From Larry Niven’s “Known Space” books to James S. A. Corey’s The Expanse novels and TV series, the concept of “belters”—people who make their living mining the asteroid belt—has long been a staple of science fiction. Almost any mineral found on Earth can be found in space, perhaps in staggering quantities given the sheer number of potentially minable objects in the solar system in the form of moons, planets, comets and asteroids. 16 Psyche, one of the earliest asteroids observed, is thought to be the stripped core of a planet that didn’t quite make it, and it alone is popularly calculated to be worth $1,000 trillion in iron, nickel, gold and other metals. Of course, this is before the crash in prices that would inevitably occur if the minerals on Psyche were successfully exploited and brought back to Earth, due to the law of supply and demand.
One of the main reasons mining the moon, planets and asteroids for raw materials might seem so far-fetched is because it is. Or at least it is in the context of incorporating those materials into the Earthbound economy. When people say there will never be asteroid mining, as Bloomberg’s David Fickling asserted in a recent opinion article, they are probably correct in the historical gold rush paradigm of discovering a motherlode and bringing it back to build a fortune.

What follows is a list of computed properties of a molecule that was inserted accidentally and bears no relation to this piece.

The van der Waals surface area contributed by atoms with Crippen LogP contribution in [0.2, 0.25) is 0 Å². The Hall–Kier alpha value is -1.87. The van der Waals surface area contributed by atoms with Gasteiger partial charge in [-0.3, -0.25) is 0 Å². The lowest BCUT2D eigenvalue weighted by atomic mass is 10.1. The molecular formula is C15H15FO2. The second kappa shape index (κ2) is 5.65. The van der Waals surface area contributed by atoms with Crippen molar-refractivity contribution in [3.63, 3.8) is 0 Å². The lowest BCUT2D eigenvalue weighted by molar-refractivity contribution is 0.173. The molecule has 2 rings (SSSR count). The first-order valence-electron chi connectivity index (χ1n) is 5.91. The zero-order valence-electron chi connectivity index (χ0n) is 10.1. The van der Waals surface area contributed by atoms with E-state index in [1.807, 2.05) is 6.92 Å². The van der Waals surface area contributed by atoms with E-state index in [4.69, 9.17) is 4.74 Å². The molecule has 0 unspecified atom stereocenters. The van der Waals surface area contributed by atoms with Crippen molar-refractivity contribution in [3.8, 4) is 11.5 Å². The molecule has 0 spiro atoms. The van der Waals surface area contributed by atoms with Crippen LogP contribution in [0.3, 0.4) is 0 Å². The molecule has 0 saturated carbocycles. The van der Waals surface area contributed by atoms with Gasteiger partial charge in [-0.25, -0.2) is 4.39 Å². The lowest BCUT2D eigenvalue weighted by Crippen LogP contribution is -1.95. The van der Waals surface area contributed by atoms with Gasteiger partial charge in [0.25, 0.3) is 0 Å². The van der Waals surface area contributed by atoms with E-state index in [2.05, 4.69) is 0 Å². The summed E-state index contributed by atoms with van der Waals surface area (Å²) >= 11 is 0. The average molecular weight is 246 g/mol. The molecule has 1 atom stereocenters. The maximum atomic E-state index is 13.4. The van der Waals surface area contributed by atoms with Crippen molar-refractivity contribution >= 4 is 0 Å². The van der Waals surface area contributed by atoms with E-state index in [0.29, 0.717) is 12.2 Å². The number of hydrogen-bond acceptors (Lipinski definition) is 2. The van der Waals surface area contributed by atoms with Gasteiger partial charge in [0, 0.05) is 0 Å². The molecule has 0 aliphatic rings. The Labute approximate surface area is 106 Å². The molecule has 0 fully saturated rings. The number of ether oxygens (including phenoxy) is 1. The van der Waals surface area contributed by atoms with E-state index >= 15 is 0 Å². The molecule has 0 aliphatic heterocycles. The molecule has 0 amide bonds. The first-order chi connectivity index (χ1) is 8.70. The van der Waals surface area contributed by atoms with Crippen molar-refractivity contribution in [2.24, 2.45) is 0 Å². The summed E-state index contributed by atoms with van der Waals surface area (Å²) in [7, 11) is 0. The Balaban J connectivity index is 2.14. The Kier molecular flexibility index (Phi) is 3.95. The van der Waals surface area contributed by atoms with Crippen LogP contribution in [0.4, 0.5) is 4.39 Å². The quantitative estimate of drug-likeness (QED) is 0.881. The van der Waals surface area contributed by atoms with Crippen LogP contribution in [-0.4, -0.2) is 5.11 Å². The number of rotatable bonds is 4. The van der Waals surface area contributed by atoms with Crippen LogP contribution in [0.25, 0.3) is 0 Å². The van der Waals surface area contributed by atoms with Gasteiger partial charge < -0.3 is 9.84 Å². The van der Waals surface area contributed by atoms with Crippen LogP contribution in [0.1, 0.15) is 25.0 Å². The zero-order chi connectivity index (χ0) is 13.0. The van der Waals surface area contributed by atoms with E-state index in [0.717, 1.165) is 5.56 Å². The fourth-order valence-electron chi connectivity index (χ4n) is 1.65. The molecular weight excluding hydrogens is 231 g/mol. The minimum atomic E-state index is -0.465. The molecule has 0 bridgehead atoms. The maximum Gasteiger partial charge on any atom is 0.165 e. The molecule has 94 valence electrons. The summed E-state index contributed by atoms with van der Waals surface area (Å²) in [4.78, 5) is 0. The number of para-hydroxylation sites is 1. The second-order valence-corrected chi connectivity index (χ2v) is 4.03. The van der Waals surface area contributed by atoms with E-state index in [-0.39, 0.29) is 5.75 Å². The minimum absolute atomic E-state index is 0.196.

“We don’t know what the real gold is going to be,” Zimmerman says, adding that the early colonists came to Virginia looking for gold but the successful ones eventually ended up making money from tobacco, which nobody had ever heard of before. “We don’t know what the tobacco is going to be. I mean a lot of the resource talk is about water because the profit centers in space are not going to be profit centers for us on Earth. They are going to be profit centers for other people in space, like water. You can make money providing water.”
While the tobacco of the new frontier might conceivably be something exotic and unobtainable on Earth, such as Helium-3, an isotope created by the solar wind in the absence of an atmosphere and thought to be useful for fusion power, in all likelihood it will be mundane yet critical raw materials for the interplanetary economy. Just as it is prohibitively expensive to fetch even the most valuable materials across deep space to Earth, so the reverse will be true—particularly if the desired items can be acquired with less energy expended. As Zimmerman points out, the most promising market for space-sourced materials will be people living in space.
SpaceX’s Musk has spoken often and extravagantly about establishing colonies with a million settlers on Mars in his lifetime. Regardless of the timeframe, a human presence on Mars in some form is no longer as outlandish as it once seemed. Not to be outdone, Jeff Bezos, founder and owner of launch company Blue Origin, says he would like to see all of Earth’s heavy industry moved off world with the planet itself zoned for light industry and human habitation (and presumably conservation). Once all or even some of the factories are in space, the economics of getting raw materials from space improves.